As the hunt for Muammar Gaddafi continues, Algeria has given the fugitive Libyan leader’s wife and three of his children refuge.
The move exposes it to accusations of siding with the fallen autocrat – and to the anger of Libya’s leaders in waiting.
It appears to be linked to the Algerian leadership’s poor relations with the Libyan National Transitional Council (NTC), which in turn betrays its deep-seated fear of instability spreading westwards.
On the face of it, Algerian officials said the decision to let in Safia, Aisha, Muhammad and Hannibal Gaddafi was made on “humanitarian grounds”, one of the exemptions included in a UN travel ban imposed on Col Gaddafi’s entourage in February.
Algeria’s ambassador to the UN, Mourad Benmehidi, told the BBC that his country was abiding by the “holy rule of hospitality” observed in the Sahara desert, through which the border between Libya and Algeria runs.
On Tuesday, Algerian officials said Col Gaddafi’s daughter Aisha had given birth to a baby girl hours after crossing over from Libya.
Algeria says it has observed a policy of “strict neutrality” over the six-month conflict in its eastern neighbour.
Its relations with the Gaddafi regime were close but bumpy. The Libyan leader’s forays into the politics of the Sahel troubled Algerian officials, who saw the area as their own zone of influence, and there were territorial disputes.
But relations with the National Transitional Council (NTC) have been notably worse, as Algeria has held out from granting the council recognition – the only country on the North African coast to do so.
Libyan rebels have even made claims, denied by the Algerian government, that Algeria sent mercenaries to help Col Gaddafi. A spokesman for Libya’s NTC called Algeria’s acceptance of Col Gaddafi’s close relatives an “act of aggression against the Libyan people”, and said the NTC would seek the Gaddafis’ extradition.
‘Fear of change’
One explanation for Algeria’s stance on Libya is its overt dislike for foreign intervention, particularly the kind of Western intervention that has helped bring the NTC to the brink of power.
This is rooted in Algeria’s painful experience of French rule, its faded image as a leader of post-colonial states, and a suspicion of Western motives in the Arab world.
It therefore opposed Nato’s mission in Libya, before unsuccessfully trying to encourage mediation through the African Union.
“Algerian diplomacy has failed, they have handled this badly and have always been late,” said Zoubir Arous, a professor at the University of Algiers.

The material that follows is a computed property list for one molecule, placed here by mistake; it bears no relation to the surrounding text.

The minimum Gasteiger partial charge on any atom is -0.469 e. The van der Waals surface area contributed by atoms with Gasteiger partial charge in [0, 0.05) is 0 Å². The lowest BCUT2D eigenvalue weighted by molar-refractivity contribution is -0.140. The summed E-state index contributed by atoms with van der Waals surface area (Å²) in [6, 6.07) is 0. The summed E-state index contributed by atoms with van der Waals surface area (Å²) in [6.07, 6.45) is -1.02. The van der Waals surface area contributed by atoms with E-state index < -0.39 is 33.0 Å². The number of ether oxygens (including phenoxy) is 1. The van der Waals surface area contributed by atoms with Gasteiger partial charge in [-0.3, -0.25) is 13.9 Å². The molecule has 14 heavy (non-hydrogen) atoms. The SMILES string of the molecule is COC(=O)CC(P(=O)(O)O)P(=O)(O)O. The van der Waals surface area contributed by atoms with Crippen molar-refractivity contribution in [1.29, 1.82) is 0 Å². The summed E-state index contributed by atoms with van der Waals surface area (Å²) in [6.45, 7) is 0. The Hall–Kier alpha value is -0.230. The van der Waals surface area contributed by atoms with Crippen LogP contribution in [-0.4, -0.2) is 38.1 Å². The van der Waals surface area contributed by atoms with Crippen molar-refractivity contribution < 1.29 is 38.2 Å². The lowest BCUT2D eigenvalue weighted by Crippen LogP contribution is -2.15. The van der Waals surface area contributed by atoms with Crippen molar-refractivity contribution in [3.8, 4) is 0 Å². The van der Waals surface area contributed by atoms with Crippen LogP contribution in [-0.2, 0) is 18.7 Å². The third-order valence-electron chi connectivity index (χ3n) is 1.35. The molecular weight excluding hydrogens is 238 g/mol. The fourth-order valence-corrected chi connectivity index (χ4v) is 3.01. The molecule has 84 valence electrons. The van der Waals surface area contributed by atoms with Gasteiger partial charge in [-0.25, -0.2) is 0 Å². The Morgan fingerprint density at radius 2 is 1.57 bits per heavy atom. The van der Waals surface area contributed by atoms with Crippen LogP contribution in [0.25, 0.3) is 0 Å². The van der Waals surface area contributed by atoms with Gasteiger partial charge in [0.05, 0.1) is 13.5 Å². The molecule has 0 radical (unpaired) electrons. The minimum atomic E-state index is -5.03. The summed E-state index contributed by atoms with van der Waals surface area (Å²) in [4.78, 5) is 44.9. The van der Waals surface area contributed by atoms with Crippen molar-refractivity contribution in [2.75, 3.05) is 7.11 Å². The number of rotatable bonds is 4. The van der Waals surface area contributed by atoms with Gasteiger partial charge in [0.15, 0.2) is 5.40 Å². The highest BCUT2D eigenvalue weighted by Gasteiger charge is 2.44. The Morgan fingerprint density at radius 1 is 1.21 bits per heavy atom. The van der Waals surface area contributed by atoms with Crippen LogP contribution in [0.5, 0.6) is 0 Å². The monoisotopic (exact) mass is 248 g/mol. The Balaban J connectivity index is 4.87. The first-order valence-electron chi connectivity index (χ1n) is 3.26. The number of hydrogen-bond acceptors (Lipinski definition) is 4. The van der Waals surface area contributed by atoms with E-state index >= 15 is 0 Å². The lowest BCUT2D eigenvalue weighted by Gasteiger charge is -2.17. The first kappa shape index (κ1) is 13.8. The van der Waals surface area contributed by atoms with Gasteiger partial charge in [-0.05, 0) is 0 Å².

Algeria reacted slowly and inadequately because President Abdelaziz Bouteflika, who has led the country since 1999 but first became a minister as early as 1962, “wants to control everything” in the foreign policy sphere, he said.
A more practical worry is any knock-on effect on Algeria’s own stability.
“The regime has fear of profound and uncontrolled change in Libya” said Mr Arous. “It sees this as a risk for the whole region.”
This fear centres on a belief, repeatedly promoted by Col Gaddafi himself, that the NTC is vulnerable to extremist, Islamist influences, he said.
“Gaddafi created problems for Algeria for 42 years – they are not for him. But they have reservations about the composition of the council.”
“Everyone has arms, and there have been massacres on both sides,” Mr Arous said, adding that a fair trial for members of the Gaddafi regime seemed unlikely for now. “The situation is not under control.”
For months, there have been accounts in the Algerian media about the reported spread of weapons from Libya benefiting al-Qaeda in the Islamic Maghreb, which is based in Algeria.
Algeria has been boosting security along its border with Libya, and as news of the Gaddafi family arrival broke, Algerian newspaper El Watan also reported that the government had closed the frontier.
Algeria still faces a threat from the tail end of an insurgency launched after the army cancelled elections in 1992, just as an Islamist party was poised to win them.
But the Algerian government also draws much legitimacy from its achievement in largely overcoming this challenge.
Critics say it has long used the spectre of extremism to deflect attention from its own shortcomings, and has fallen back on this tactic to protect a security state of the kind that has suddenly come under pressure during the Arab Spring.
Algeria saw its own protests at the beginning of the year, which it contained with the help of heavy policing, hand-outs and divisions within the opposition.
The end of Col Gaddafi’s rule leaves Algeria and Morocco as the only states along the southern shore of the Mediterranean where the leadership remains intact.
“They know that they are on the list of the Arab Spring, they know that this is the movement of history,” said Mohamed Larbi Zitout, a former Algerian diplomat in Libya and member of the opposition movement Rachad.
“They can’t stop it, but they try to stop it because at the end of the day it’s a matter of life or death for them.”
Fawaz Gerges, a professor of Middle Eastern politics at the London School of Economics, said that could be a risky strategy and prove unpopular with the Algerian people.
“I would argue the Algerian regime is miscalculating monstrously,” he said. “Algeria itself is not immune to the revolutionary momentum sweeping the Arab world in the last six or seven months.”